“That’s actually a tough question for me to answer because I’m constantly trying to find my place in it. But I think, as of now, I’m no longer looking to place myself. I don’t know if that’s my own responsibility anymore. My focus is being inspired by my peers and always wanting to collaborate with them, but not necessarily thinking about where I fall in the context of other artists. But it definitely is exciting to travel and to hear what people are doing in different places, different spaces and being inspired by that. And I’ll just constantly be fuelled by that conversation.”

Looking at this new EP, what are some of the main elements that have changed for you between the debut EP ‘XYZ’ and now?

“Mainly, it’s just that I’ve stopped trying different costumes on musically. I slowed down a lot during this process of four years of writing this project. It’s odd to say there was a privilege in that pause but there was for me. I was able to reevaluate my values and I left really thinking about who I was at that time, how I’d been informed, and what was really, authentically me and what was more so what I thought was expected of me, or what I needed to perform to be accepted. So I think the biggest difference between XYZ and EXU now is just the stripping of those pretences. And I hope that it reads like that, too. I hope you listen to it, and you can hear that, and then also feel like you can do that for yourself.”

The EP has such a great mix of styles and sounds. There are R&B hooks but then breakbeat and garage too. Why is it important to you to be able to keep the variety and contrast in sound?

“Because I think that so often for Black women in music, we are told that we need to sound a certain way, make a certain kind of music, and categorise ourselves. So I felt like, intrinsically, I’m just not that. I tried being that and it just doesn’t work, because it’s also not real – it’s all manufactured by the industry. I felt like the easiest way for me to say this without literally saying it to people and getting tired of repeating the same thing, was just to make a project that is in itself eclectic and unbound by genre. Because to me, it’s just energy and then it’s feeling. So playing with jungle, breakbeats, drum & bass is just higher energy, higher tempo, versus something a little more soulful, a little more dubby. And not to discredit genre – genre is important in certain conversations, but I just felt that with this project, what I was exploring, the unpredictability theme, it felt natural to just create this world with different sounds.”

You released ‘Awaken’, the first song on the EP, in March. Can you tell me more about that song and why you chose it as the first taste of the EP?

“Chronologically, it was just the first track that Ben and I made. We made it in 2019 and it sounded completely different to what it sounds like now. It was very ambient, it had a lot of synths and a drum & bass sort of backbeat. And it took us some time to strip that away and treat it with enough space for the true essence of the song to come through. I think that process also informed the whole project. I didn’t know at the time that we were making an EP; we just were like, ‘let’s get back in the studio’, then we put out this one single and people liked it and we thought, ‘let’s do something again’. But that was pre-pandemic and it was pre a lot of things. We were about to graduate from school and we didn’t know a lot of things – chaotic things – were to come. This was the first song and it’s like awakening into this new world so it felt natural to release this as the opening to EXU and then tell the story from there.”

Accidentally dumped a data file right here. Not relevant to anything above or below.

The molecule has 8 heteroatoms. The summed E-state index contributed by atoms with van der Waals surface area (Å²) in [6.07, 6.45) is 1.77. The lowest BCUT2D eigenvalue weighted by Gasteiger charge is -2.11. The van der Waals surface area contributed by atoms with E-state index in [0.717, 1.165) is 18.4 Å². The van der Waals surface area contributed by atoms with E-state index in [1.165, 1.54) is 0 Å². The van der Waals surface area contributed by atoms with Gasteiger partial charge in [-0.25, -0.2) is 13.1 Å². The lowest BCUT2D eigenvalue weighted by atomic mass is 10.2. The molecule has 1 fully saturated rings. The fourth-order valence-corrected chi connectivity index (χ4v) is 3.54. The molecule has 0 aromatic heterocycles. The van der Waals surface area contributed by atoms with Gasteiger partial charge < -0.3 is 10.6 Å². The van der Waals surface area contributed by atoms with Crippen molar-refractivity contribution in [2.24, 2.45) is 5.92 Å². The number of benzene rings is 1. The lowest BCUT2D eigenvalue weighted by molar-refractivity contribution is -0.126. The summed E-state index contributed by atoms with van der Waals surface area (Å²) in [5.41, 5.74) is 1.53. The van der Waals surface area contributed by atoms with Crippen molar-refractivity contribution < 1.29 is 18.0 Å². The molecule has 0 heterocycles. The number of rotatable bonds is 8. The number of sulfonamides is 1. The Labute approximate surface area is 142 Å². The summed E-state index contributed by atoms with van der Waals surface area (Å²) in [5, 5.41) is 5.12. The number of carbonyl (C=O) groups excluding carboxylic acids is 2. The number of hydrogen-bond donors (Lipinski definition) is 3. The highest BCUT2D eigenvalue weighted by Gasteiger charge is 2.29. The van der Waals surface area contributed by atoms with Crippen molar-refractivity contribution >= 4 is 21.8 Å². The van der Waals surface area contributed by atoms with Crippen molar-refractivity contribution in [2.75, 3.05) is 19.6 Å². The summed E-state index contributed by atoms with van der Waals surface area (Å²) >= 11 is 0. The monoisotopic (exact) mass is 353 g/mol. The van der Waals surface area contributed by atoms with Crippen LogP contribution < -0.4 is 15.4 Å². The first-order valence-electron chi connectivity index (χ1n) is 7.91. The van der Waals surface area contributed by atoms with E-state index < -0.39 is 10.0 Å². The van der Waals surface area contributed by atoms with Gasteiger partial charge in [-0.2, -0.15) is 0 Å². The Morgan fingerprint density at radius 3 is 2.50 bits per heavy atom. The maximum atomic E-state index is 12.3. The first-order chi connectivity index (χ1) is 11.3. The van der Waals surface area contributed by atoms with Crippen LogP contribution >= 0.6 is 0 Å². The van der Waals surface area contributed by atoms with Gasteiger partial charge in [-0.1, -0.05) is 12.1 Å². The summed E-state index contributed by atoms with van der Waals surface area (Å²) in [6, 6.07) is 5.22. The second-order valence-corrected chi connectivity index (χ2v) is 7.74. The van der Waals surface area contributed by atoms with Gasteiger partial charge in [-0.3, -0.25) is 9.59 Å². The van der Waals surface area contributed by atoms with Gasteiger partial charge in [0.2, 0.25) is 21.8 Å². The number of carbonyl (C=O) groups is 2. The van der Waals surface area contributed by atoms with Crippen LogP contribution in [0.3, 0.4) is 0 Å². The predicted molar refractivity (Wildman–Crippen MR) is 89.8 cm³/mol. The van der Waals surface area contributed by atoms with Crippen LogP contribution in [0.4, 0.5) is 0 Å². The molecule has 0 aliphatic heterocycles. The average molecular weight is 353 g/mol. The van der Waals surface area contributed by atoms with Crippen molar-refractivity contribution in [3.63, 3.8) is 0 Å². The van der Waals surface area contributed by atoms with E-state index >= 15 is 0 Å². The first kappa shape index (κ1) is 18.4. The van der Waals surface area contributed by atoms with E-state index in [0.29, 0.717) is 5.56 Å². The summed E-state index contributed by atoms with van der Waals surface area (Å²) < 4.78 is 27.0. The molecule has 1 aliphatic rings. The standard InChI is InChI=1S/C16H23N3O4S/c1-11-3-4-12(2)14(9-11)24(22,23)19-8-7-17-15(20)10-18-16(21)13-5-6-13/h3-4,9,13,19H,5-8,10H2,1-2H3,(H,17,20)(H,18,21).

Do you have a personal favourite track on the album? Or one that you maybe connect to for a very particular reason?

“They’re all my babies – all of them for different reasons. I was obsessed with ‘Ways’ when we first made it. That was also the second song that we made on the EP. Then when we made ‘Don’t’, and I was like, ‘Okay, this feels like the heart of the EP, this feels like an amalgamation of everything I was trying to say and how I’ve been feeling.’ And then ‘Samantha’ always has a sweet spot for me. I’m always coming back to that song and feeling a sense of it being like a reprise, like coming home. But yeah, I don’t know. I think I probably would have to say ‘Don’t’ – it’s still refreshing to hear it. Whenever I play it, I think ‘oh yes, this is gonna keep hitting for a while’, which is good. That’s what you want.”

You’re, of course, busy with the EP release but what else have you got coming up that you’re looking forward to? 

“I’m always making music. We do have two release shows coming up – one in New York on June 7 and we have an amazing opener to be announced. And then we have another show, June 12, in LA and also have an incredible opener to be announced. And then I’ve been working on an album for a couple of years, with a lot of other artists and musicians and that honestly sounds completely different to this EP, in a good way, I hope. But it also kind of was tangential to making this project and I sort of needed, I think, a counter space where I could release something else. You can expect really boundless styles and genres but other than that, I don’t think there’s any other throughline.”

How would you say you’ve changed as a performer and artist since you first started? What are some of the main things that have changed?

“I guess the one thing that has changed a lot from XYZ to now and even beyond – because a lot of these tracks were recorded two to three years ago – is my voice. I felt really insecure about the sort of voice that I had, and then what kind of music I could make with that. But I feel like in EXU, I had space to play with that and also grow into my voice and myself in a very natural way. I think it just had to happen with time. So I’m very grateful to the project for helping me with that.”

EXU by Halima is out May 24 2024